Tufts University

Robert A. Weinberg

[ Biography | Honorary Degree ]

Commencement 2009

"I believe that nature is ultimately organized on very simple principles," says pioneering cancer researcher ROBERT A. WEINBERG, a founding member of the Whitehead Institute for Biomedical Research and the director of the Ludwig Center for Molecular Oncology at the Massachusetts Institute of Technology (MIT). Weinberg's search for a "small number of simple truths" changed the course of cancer research in the early 1980s, when he and his colleagues discovered the first human cancer-causing gene, known as the ras oncogene.

Weinberg's finding gave scientists the first glimpse into the biochemistry of cancer. In healthy cells, the ras gene helps regulate cell growth and division; a damaged copy of the gene can let growth and division run amok—the very hallmarks of cancer. Since ras mutations occur in about a quarter of all human cancer tumors, they—and the four dozen other oncogenes found to date—remain tantalizing targets for early-detection screening and drug therapies.

A decade after the ras breakthrough, Weinberg and his colleagues broke more new ground with the isolation of the first tumor suppressor gene, Rb, the retinoblastoma gene. The biochemical complement to oncogenes, healthy tumor suppressor genes put the brakes on cell growth. Mutated suppressor genes allow the unconstrained growth of cancer cells. The events leading up to the discovery of Rb are chronicled in Natalie Angier's 1988 book Natural Obsessions.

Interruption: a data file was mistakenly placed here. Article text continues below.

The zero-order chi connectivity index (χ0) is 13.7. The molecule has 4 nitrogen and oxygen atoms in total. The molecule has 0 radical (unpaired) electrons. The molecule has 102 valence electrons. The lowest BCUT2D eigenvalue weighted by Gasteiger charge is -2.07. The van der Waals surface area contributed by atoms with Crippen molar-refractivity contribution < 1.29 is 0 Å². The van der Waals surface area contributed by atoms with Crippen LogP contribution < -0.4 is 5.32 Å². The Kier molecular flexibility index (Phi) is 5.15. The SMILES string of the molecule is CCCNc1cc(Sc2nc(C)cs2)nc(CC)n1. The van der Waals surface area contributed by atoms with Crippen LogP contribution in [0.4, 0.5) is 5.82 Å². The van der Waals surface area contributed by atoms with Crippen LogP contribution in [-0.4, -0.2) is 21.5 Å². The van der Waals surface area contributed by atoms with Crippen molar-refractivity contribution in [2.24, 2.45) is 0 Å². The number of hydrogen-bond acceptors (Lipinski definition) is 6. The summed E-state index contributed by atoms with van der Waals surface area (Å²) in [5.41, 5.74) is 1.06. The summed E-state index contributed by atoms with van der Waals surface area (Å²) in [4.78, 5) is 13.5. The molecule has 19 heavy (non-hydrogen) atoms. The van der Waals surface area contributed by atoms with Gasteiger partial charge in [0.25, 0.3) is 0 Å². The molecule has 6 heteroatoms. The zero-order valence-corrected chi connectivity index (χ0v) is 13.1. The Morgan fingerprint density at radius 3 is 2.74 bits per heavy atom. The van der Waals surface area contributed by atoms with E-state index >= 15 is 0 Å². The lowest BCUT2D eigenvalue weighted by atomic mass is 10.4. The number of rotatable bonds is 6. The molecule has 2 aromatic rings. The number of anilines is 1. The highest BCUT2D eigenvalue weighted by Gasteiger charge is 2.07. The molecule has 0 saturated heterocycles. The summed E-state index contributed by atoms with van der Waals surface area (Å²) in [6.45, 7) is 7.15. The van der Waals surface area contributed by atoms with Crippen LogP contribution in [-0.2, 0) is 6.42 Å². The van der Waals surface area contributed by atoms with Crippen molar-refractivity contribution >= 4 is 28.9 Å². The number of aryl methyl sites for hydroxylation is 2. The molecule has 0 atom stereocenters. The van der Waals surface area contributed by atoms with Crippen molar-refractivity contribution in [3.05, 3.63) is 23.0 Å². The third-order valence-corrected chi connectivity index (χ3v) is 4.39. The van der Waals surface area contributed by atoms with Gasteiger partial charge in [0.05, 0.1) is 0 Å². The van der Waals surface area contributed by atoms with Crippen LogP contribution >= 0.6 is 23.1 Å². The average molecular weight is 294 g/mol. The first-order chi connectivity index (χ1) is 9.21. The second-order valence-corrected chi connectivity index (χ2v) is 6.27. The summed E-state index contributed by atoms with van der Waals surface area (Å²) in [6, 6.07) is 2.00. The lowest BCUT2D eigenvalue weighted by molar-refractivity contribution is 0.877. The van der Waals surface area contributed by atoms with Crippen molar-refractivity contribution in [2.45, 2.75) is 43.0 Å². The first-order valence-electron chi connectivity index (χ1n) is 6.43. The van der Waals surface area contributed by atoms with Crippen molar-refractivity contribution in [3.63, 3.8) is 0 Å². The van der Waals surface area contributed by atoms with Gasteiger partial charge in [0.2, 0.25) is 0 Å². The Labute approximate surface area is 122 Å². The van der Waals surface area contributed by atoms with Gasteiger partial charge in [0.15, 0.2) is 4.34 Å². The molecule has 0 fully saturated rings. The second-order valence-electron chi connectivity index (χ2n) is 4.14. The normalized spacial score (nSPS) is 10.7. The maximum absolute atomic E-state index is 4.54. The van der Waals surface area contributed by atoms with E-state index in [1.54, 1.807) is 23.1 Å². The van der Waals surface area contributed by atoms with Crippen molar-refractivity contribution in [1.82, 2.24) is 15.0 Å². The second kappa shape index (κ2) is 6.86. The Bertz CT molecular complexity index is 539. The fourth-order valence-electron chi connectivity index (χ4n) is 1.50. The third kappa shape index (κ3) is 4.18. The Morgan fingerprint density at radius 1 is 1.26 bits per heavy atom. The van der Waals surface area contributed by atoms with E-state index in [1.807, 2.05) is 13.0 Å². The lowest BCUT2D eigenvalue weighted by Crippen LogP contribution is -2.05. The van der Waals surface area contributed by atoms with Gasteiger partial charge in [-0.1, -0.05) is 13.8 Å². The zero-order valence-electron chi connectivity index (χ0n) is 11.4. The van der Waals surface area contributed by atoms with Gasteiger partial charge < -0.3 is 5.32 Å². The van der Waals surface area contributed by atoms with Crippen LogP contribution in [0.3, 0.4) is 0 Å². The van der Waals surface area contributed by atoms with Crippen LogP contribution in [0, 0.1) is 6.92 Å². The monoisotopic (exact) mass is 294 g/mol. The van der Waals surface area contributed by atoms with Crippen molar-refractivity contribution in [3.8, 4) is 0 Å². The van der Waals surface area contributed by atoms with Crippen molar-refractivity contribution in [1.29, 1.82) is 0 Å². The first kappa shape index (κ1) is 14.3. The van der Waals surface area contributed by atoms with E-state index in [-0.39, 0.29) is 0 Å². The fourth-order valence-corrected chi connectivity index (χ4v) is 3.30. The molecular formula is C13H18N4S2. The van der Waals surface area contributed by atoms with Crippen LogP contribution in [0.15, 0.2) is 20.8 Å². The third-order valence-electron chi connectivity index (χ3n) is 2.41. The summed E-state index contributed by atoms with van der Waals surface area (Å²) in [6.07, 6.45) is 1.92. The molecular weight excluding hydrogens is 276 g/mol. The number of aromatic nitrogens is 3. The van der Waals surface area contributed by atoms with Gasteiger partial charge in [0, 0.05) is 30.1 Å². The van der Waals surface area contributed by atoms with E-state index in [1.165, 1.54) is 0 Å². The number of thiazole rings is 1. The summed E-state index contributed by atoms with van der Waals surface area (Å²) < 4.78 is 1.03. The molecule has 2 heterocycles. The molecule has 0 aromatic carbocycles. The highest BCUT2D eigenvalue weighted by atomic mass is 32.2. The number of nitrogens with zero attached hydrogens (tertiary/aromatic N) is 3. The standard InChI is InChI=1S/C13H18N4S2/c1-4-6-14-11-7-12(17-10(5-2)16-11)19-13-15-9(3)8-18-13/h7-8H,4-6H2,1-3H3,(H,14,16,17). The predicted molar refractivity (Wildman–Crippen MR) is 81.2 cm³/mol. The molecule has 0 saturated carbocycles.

Weinberg himself is the author or editor of more than 350 articles and five books, including Racing to the Beginning of the Road: The Search for the Origin of Cancer and Genes and the Biology of Cancer, co-authored with Harold E. Varmus, former director of the National Institutes of Health. More recently, he has published a textbook The Biology of Cancer, which is intended for doctoral students learning about the disease.

Among Weinberg's honors are the Discover Magazine 1982 Scientist of the Year, the National Academy of Sciences/U.S. Steel Foundation Award in Molecular Biology and the 1997 National Medal of Science. He is an elected member of the U.S. National Academy of Sciences and the Institute of Medicine and a fellow of the American Academy of Arts and Sciences.

The son of German immigrants, Weinberg received his B.S. and Ph.D. degrees in biology from MIT. He did postdoctoral research at the Weizmann Institute in Rehovot, Israel, and the Salk Institute in La Jolla, California, and then returned to MIT in 1972. In 1982, he was appointed professor of biology at MIT and also became one of the five founding members of the Whitehead Institute. He has been an American Cancer Society Research Professor at Whitehead and MIT since 1985.

Today Weinberg's research focuses on the interactions among cells that lead to carcinomas and the processes by which cancer cells invade and metastasize.

"Yes, I'm an optimist," he told Natalie Angier, "but I don't base my optimism on blind faith. The facts have borne out my optimism. . ."

Weinberg will receive an honorary Doctor of Science degree.

This story originally ran on May 17, 2009.